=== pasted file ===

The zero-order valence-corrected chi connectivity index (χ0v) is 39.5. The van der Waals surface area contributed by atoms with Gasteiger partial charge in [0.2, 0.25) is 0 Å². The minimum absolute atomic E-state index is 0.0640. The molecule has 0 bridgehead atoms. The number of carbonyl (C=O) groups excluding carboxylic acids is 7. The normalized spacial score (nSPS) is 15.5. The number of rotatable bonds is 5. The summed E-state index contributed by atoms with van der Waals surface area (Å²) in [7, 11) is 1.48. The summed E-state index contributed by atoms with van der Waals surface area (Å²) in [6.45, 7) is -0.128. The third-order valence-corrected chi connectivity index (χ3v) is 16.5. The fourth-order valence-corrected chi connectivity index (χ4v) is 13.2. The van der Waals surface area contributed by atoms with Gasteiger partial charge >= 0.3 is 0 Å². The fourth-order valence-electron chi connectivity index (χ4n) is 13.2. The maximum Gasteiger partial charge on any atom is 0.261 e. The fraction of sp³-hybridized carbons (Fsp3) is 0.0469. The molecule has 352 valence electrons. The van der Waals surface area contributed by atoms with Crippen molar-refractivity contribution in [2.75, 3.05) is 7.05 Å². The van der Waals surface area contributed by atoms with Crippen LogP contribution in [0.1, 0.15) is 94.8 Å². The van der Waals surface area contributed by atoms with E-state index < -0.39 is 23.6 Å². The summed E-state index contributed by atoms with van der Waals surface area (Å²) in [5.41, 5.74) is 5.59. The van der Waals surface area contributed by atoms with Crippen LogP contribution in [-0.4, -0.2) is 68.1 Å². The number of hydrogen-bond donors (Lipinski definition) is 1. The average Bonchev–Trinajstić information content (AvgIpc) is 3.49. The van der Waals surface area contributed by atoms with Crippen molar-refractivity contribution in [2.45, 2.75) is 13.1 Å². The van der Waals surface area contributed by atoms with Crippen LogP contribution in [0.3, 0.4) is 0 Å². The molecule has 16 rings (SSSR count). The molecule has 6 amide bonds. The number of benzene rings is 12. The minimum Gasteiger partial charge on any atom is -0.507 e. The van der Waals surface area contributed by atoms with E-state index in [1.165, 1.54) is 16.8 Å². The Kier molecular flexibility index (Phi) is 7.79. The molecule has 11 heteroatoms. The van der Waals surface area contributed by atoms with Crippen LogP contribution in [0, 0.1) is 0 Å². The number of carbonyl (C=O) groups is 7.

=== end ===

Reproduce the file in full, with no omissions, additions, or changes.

The zero-order valence-corrected chi connectivity index (χ0v) is 39.5. The van der Waals surface area contributed by atoms with Gasteiger partial charge in [0.2, 0.25) is 0 Å². The minimum absolute atomic E-state index is 0.0640. The molecule has 0 bridgehead atoms. The number of carbonyl (C=O) groups excluding carboxylic acids is 7. The normalized spacial score (nSPS) is 15.5. The number of rotatable bonds is 5. The summed E-state index contributed by atoms with van der Waals surface area (Å²) in [7, 11) is 1.48. The summed E-state index contributed by atoms with van der Waals surface area (Å²) in [6.45, 7) is -0.128. The third-order valence-corrected chi connectivity index (χ3v) is 16.5. The fourth-order valence-corrected chi connectivity index (χ4v) is 13.2. The van der Waals surface area contributed by atoms with Gasteiger partial charge >= 0.3 is 0 Å². The fourth-order valence-electron chi connectivity index (χ4n) is 13.2. The maximum Gasteiger partial charge on any atom is 0.261 e. The fraction of sp³-hybridized carbons (Fsp3) is 0.0469. The molecule has 352 valence electrons. The van der Waals surface area contributed by atoms with Crippen molar-refractivity contribution in [2.75, 3.05) is 7.05 Å². The van der Waals surface area contributed by atoms with Crippen LogP contribution in [0.1, 0.15) is 94.8 Å². The van der Waals surface area contributed by atoms with E-state index < -0.39 is 23.6 Å². The summed E-state index contributed by atoms with van der Waals surface area (Å²) in [5.41, 5.74) is 5.59. The van der Waals surface area contributed by atoms with Crippen LogP contribution in [-0.4, -0.2) is 68.1 Å². The number of hydrogen-bond donors (Lipinski definition) is 1. The average Bonchev–Trinajstić information content (AvgIpc) is 3.49. The van der Waals surface area contributed by atoms with Crippen molar-refractivity contribution in [2.45, 2.75) is 13.1 Å². The van der Waals surface area contributed by atoms with Crippen LogP contribution in [0.3, 0.4) is 0 Å². The molecule has 16 rings (SSSR count). The molecule has 6 amide bonds. The number of benzene rings is 12. The minimum Gasteiger partial charge on any atom is -0.507 e. The van der Waals surface area contributed by atoms with E-state index in [1.165, 1.54) is 16.8 Å². The Kier molecular flexibility index (Phi) is 7.79. The molecule has 11 heteroatoms. The van der Waals surface area contributed by atoms with Crippen LogP contribution in [0, 0.1) is 0 Å². The number of carbonyl (C=O) groups is 7.